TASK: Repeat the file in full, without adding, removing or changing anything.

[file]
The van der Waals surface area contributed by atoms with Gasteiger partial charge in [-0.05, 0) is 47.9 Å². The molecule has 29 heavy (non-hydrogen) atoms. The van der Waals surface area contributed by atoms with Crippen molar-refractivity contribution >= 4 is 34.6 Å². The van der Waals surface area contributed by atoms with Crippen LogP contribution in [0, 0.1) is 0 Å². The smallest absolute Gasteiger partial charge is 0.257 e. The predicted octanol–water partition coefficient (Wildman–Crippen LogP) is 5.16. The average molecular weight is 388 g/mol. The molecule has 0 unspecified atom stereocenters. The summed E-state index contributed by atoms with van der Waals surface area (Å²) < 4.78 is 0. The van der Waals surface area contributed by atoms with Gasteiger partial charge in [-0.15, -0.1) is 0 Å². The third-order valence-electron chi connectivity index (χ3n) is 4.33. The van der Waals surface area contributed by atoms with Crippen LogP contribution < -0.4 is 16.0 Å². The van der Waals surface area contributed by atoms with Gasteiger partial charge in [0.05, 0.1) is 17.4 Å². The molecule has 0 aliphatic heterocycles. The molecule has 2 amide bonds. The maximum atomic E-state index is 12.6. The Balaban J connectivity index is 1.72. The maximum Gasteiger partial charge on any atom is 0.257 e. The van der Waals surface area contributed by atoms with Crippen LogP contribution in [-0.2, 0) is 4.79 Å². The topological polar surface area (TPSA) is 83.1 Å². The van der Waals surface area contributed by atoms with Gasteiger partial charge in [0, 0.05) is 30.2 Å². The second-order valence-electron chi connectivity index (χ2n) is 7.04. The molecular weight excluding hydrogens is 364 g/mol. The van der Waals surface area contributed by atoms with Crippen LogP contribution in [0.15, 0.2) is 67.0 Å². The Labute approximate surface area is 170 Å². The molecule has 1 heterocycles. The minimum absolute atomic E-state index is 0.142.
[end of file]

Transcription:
The van der Waals surface area contributed by atoms with Gasteiger partial charge in [-0.05, 0) is 47.9 Å². The molecule has 29 heavy (non-hydrogen) atoms. The van der Waals surface area contributed by atoms with Crippen molar-refractivity contribution >= 4 is 34.6 Å². The van der Waals surface area contributed by atoms with Crippen LogP contribution in [0, 0.1) is 0 Å². The smallest absolute Gasteiger partial charge is 0.257 e. The predicted octanol–water partition coefficient (Wildman–Crippen LogP) is 5.16. The average molecular weight is 388 g/mol. The molecule has 0 unspecified atom stereocenters. The summed E-state index contributed by atoms with van der Waals surface area (Å²) < 4.78 is 0. The van der Waals surface area contributed by atoms with Gasteiger partial charge in [-0.15, -0.1) is 0 Å². The third-order valence-electron chi connectivity index (χ3n) is 4.33. The van der Waals surface area contributed by atoms with Crippen LogP contribution < -0.4 is 16.0 Å². The van der Waals surface area contributed by atoms with Gasteiger partial charge in [0.05, 0.1) is 17.4 Å². The molecule has 0 aliphatic heterocycles. The molecule has 2 amide bonds. The maximum atomic E-state index is 12.6. The Balaban J connectivity index is 1.72. The maximum Gasteiger partial charge on any atom is 0.257 e. The van der Waals surface area contributed by atoms with Crippen LogP contribution in [-0.2, 0) is 4.79 Å². The topological polar surface area (TPSA) is 83.1 Å². The van der Waals surface area contributed by atoms with Gasteiger partial charge in [0, 0.05) is 30.2 Å². The second-order valence-electron chi connectivity index (χ2n) is 7.04. The molecular weight excluding hydrogens is 364 g/mol. The van der Waals surface area contributed by atoms with Crippen LogP contribution in [0.15, 0.2) is 67.0 Å². The Labute approximate surface area is 170 Å². The molecule has 1 heterocycles. The minimum absolute atomic E-state index is 0.142.